Location: Wenatchee, Washington2013 Annual Report
1a. Objectives (from AD-416):
The objective of this program is to identify and implement an integrated management non-fumigant methodology to control soilborne pathogens and weeds in strawberry production systems. The effects of anaerobic soil disinfestation, mustard seed meal amendments and organic acid material alone or in combination on fruit yield, soilborne disease and weed control will be determined. The contribution from this unit will focus assessing efficacy of these treatments, determining the role of soil biology in any observed disease control, and identifying the functional biological elements that have a role in disease suppression.
1b. Approach (from AD-416):
The capacity of different control strategies and integrated methods for suppression strawberry root infection will be determined in large field assays and in greenhouse assays. Greenhouse trials will focus on the biological ramifications of such control methods on soil biology, the temporal nature of these changes, and the effect of these changes on disease control. Based upon the findings from these experiments field trials may be modified and integration strategies altered to enhance control efficacy.
3. Progress Report:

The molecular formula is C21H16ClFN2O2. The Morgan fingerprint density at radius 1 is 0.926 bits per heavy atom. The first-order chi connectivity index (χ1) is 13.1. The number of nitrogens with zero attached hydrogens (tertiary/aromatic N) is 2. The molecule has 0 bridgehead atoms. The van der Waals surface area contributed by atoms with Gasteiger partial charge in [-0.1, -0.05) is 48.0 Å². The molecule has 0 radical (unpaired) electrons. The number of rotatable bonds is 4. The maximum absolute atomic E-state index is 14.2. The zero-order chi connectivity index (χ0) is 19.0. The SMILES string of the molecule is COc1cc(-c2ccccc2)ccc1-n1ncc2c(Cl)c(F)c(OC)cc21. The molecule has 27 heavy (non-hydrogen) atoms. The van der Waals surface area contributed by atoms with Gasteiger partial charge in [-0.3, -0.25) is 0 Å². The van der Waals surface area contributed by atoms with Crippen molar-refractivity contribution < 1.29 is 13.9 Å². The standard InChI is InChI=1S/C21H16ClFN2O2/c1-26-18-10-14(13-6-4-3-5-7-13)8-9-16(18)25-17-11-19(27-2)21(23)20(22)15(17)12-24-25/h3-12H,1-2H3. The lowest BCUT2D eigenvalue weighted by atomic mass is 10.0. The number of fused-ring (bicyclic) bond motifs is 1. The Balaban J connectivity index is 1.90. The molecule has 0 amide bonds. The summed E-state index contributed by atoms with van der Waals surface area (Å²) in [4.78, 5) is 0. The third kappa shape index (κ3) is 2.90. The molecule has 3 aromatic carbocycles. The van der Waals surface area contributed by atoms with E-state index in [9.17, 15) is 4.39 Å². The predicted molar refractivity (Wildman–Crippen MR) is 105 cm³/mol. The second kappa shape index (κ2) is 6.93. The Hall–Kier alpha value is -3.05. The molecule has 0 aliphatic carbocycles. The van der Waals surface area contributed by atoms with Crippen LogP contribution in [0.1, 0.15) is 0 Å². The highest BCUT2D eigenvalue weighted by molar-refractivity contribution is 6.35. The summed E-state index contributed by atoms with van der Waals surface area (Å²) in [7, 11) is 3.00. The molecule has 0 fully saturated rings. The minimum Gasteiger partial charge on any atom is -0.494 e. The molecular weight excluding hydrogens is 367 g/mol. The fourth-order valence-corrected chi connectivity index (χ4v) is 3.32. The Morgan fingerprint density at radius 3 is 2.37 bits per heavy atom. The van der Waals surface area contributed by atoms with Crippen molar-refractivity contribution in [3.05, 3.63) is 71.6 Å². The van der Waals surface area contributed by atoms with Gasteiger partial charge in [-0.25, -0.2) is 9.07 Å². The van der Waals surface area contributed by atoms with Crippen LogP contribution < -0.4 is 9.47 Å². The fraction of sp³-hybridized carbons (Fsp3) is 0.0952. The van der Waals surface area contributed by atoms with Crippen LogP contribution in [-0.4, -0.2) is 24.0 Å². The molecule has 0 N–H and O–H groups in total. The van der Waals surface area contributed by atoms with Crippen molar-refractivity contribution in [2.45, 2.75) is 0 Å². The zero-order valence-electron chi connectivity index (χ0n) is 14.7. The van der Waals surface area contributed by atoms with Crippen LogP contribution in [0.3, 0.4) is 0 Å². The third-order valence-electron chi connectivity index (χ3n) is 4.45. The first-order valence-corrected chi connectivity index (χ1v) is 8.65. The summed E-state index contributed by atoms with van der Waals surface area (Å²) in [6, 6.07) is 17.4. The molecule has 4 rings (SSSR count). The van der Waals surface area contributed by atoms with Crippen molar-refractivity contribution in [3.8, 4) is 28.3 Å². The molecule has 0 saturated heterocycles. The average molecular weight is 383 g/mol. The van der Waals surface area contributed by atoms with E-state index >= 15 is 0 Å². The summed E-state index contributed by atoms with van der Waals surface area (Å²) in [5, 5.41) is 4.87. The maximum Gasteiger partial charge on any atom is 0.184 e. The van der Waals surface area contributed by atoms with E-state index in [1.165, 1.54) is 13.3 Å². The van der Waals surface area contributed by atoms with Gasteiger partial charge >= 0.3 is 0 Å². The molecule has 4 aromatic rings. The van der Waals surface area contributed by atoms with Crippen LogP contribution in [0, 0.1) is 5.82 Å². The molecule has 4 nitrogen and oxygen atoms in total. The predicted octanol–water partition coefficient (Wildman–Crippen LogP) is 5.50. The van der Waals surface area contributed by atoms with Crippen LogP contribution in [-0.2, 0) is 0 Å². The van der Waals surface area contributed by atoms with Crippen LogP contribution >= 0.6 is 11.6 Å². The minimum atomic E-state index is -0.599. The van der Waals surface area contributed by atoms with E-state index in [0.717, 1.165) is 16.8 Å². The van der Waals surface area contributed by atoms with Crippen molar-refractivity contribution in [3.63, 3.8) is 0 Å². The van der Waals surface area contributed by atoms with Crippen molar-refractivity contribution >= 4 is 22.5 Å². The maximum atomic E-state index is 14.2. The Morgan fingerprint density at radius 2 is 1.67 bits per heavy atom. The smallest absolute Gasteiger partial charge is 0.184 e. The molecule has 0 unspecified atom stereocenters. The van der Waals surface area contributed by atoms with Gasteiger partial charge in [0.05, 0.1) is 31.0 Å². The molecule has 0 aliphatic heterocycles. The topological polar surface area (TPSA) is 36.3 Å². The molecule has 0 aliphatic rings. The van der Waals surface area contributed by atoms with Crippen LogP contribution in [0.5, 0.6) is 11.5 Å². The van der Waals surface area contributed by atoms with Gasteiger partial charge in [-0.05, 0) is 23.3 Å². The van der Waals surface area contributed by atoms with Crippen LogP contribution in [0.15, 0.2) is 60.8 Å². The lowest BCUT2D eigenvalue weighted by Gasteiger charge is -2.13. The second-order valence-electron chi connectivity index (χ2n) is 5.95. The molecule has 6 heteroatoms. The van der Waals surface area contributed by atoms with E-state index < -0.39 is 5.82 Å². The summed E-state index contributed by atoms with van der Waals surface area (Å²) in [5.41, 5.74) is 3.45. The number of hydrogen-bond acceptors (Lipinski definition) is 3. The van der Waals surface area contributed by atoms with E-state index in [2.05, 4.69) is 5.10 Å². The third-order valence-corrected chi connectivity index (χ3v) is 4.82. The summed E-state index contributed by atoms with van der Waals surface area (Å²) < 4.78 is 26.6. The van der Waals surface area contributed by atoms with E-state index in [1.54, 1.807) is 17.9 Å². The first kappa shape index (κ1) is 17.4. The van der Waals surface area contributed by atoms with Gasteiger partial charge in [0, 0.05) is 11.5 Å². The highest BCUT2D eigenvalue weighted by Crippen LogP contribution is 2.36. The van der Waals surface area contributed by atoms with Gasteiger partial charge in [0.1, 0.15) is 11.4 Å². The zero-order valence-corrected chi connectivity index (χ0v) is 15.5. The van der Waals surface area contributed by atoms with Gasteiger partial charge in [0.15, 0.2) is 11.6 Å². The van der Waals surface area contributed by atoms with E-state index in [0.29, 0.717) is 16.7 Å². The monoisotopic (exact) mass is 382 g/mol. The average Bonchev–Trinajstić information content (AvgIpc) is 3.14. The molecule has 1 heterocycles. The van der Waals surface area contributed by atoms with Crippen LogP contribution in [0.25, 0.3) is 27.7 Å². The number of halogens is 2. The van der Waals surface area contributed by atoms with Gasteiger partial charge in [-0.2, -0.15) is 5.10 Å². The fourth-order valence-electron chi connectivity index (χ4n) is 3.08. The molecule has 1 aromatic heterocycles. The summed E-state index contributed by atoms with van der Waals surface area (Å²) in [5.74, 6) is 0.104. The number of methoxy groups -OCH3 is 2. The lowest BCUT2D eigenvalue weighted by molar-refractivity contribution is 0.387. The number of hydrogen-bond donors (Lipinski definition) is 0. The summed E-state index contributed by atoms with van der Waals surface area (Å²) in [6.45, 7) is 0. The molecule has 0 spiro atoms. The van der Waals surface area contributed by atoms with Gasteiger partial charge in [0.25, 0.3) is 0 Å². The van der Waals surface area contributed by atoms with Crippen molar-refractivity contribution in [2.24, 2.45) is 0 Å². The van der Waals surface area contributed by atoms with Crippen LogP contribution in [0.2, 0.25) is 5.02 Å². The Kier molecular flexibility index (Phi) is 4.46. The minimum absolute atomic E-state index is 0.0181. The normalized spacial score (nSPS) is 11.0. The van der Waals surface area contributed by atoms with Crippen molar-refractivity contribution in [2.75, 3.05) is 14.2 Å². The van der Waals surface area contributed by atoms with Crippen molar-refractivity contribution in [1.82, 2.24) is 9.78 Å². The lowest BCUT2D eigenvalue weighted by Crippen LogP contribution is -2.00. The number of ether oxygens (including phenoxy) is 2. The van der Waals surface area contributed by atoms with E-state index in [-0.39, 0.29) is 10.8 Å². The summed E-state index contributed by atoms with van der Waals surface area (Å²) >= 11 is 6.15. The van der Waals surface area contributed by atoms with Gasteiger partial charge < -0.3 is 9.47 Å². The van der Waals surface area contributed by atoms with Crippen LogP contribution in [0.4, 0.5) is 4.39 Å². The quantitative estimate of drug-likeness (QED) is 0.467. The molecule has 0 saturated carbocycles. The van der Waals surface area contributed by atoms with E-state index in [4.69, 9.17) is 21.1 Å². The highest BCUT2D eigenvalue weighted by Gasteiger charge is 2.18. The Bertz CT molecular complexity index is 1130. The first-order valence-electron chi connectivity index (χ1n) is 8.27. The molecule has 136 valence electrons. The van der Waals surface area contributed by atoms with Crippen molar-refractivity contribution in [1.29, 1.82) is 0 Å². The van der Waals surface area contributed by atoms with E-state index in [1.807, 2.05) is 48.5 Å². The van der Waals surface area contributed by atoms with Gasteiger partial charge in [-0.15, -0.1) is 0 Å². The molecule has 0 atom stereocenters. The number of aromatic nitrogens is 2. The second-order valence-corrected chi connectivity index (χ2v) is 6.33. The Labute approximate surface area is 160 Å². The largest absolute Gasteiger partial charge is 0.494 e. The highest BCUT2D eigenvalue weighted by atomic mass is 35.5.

This serves as a final report for project 5350-22000-019-02R which expired 1/31/2013. This project relates to objective 1 of the associated in-house project, which seeks to determine the relative contribution of chemistry and soil biology to the control of soilborne plant diseases that is realized though soil incorporation of various organic material including brassicaceae seed meals. The effect of soil treatments, including anaerobic soil disinfestation (ASD) and mustard seed meal amendments, on microbial community dynamics, disease suppression and plant growth, was assessed in California strawberry production systems. At two field trials, treatment-specific effects on fungal and bacterial community composition were detected based on examination of microbial community similarity from individual field plots using terminal restriction fragment length polymorphism (T-RFLP) data. Prior to treatment applications there was a general randomness in the relative similarity of the fungal community among plots, with no clustering of treatments. However, post-application, all plots for a particular treatment possessed highly similar fungal community composition and grouped together based upon the Shannon Diversity Index. At both sites, all treatments with ASD as a component were clustered and at MBA this was also observed for all treatments possessing a mustard meal component. Similar trends were observed with regard to treatment effects on bacterial community composition; however the effects were less definitive. Overall, ASD was shown to be consistently effective at suppressing Verticillium dahliae in coastal California when 20 Mg ha-1 of rice bran was pre-plant incorporated and at least 75 mm of irrigation was applied to sandy-loam to clay-loam soils. In trials at Watsonville, Castroville, and Santa Maria, marketable yields from ASD plots were generally equal to or higher than Pic-Clor 60 plots, and significantly greater than untreated controls. In the 2012-2013 season, some California berry growers started to implement ASD at commercial scale; ~20 growers used ASD in 32 fields (mostly organic) ranging from 0.2 to 8 ha in size, totaling 50 ha. As of early June 2013, most growers who implemented rice bran-based ASD appeared to be satisfied with plant performance and yield level especially those possessing fields with high disease pressure, planning expansion of ASD treated fields. However, applying 20 Mg ha-1 of rice bran for ASD, which provides ~400 kg ha-1 of total N, can release excess nitrogen to the environment, thus there is need to examine whether lower rice bran rates or alternative carbon sources can yield effective disease control.